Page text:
“When I was working in the big company, my lunch time was 10 minutes including the time to order. But I didn’t like it. Now, our restaurant opens only at night.
I have tried the lunch time. We served curry rice, rice and curry. We recommend our guests to eat with their hands, India style. If people eat with their hands, they eat very slowly.”
But along with developing his philosophy about restaurant, working and coworking, Kyo has been building his community from the ground up.
Being a pioneer in Japan, he recalls his research time.
“Actually, before opening, I had never visited any coworking space. I just got the information on the coworking Google group. I just discussed and got a hint.
Over the past 5 years , since 2010, the coworking group community has very much been improving. There was no coworking before that. People started exchanging ideas much more. Coworking was born five years ago for me, in a mailing list. It’s very recent.
Once, I found on a website the guy who was going to establish a coworking space in Kobe, the first coworking space in Japan. I just made a phone call to him and talked maybe two hours about coworking.
I studied about coworking for three months in this mailing list and discussions on the Internet and the following July, I opened this coworking space.
But I quickly found out that nobody knew about it so…
And I started thinking about how to spread the concept of coworking. I think that for the first two weeks I was really alone here. No music, maybe only this furniture.”
And there was a hint of the key ingredient for a coworking space success, long before I got the confirmation from all these places spread around Asia. It all depends on the communities and the events organized to keep it alive.
“After two weeks I hit upon the idea of having Jelly. I knew that Jelly is a first concept and coworking is about the place. I’ve studied. But I’ve never heard about Jelly so I decided to do Jelly here. And I think that that was the first Jelly in Japan. I talked to so many guests in the restaurant about what Jellies are about.
And I didn’t know how to enjoy the Jellies but in the first Jelly I shared a lot and I met people I can talk to and exchange ideas. After that, I had Jellies maybe twice or three times a month. We often do presentation, writing, talk, discussion and work. And try to talk about coworking, how the coworking is. And it took about six months to get a new member.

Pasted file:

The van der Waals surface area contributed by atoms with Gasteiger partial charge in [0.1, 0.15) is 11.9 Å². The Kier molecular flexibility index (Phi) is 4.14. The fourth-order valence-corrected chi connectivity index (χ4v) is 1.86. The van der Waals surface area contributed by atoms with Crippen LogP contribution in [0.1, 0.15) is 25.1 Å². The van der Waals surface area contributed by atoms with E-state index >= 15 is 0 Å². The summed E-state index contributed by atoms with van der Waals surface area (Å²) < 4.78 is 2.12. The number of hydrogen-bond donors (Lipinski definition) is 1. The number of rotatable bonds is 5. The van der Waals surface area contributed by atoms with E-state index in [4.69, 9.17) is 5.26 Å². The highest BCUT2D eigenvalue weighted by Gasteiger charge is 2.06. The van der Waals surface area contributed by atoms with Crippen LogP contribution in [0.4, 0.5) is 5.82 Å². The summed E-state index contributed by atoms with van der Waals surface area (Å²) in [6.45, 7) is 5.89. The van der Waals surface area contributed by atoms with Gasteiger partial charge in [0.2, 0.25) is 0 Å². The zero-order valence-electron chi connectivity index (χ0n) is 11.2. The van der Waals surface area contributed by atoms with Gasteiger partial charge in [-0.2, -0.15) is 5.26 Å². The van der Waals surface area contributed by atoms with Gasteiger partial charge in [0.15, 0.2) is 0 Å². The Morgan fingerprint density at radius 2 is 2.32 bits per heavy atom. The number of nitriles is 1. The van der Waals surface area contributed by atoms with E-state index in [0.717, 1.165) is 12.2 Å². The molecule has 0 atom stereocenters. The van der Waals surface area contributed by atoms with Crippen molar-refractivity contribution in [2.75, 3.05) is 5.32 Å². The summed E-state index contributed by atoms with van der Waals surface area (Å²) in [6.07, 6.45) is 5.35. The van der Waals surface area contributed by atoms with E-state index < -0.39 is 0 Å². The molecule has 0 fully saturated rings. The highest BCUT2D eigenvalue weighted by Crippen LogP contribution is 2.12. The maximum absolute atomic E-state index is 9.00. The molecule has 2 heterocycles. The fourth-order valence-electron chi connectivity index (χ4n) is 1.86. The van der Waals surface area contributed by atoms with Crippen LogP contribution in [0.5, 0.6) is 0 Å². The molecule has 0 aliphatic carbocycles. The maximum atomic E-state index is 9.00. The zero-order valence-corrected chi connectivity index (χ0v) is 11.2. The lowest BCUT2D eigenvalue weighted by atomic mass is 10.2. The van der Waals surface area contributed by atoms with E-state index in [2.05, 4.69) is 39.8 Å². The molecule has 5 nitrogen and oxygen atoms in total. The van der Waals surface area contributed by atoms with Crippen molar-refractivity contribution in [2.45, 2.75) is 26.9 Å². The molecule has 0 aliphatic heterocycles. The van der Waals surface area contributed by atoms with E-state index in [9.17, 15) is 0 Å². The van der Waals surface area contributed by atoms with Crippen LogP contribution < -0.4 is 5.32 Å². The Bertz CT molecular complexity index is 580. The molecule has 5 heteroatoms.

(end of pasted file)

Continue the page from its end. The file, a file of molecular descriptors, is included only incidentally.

I thought I could create a community after making the coworking space but it takes time. On the contrary, I’ve visited a coworking space in Paris, La Mutinerie. They had started to talk about it one and a half year before opening the coworking space and the moment they opened the coworking space, they had already 40 members.”
Kyo has also created a friendly culture around his coworking space. Newcomers are taught naturally the rules, which could be common sense but are carefully enforced by a cheerful crowd.
“Three important things: greeting first, install them then drink… I’m the owner, owners should do that but it is not enough. Also, the other guests should do that, they should also do the greeting. It’s part of the culture and the place.
As a community member they voluntarily do that. And, if the working space is very silent all the time, it’s a very boring coworking space. Of course, each of us has to do our own job but, sometimes, we need to relax. Coffee break, tea time…
But actually, we have very few rules.
For example, if a newcomer comes in everybody says おはよう - ohayo. They learn, this is how you do. The next time he will do that, that’s like a culture.”
I got curious about what people were talking about in the coworking space.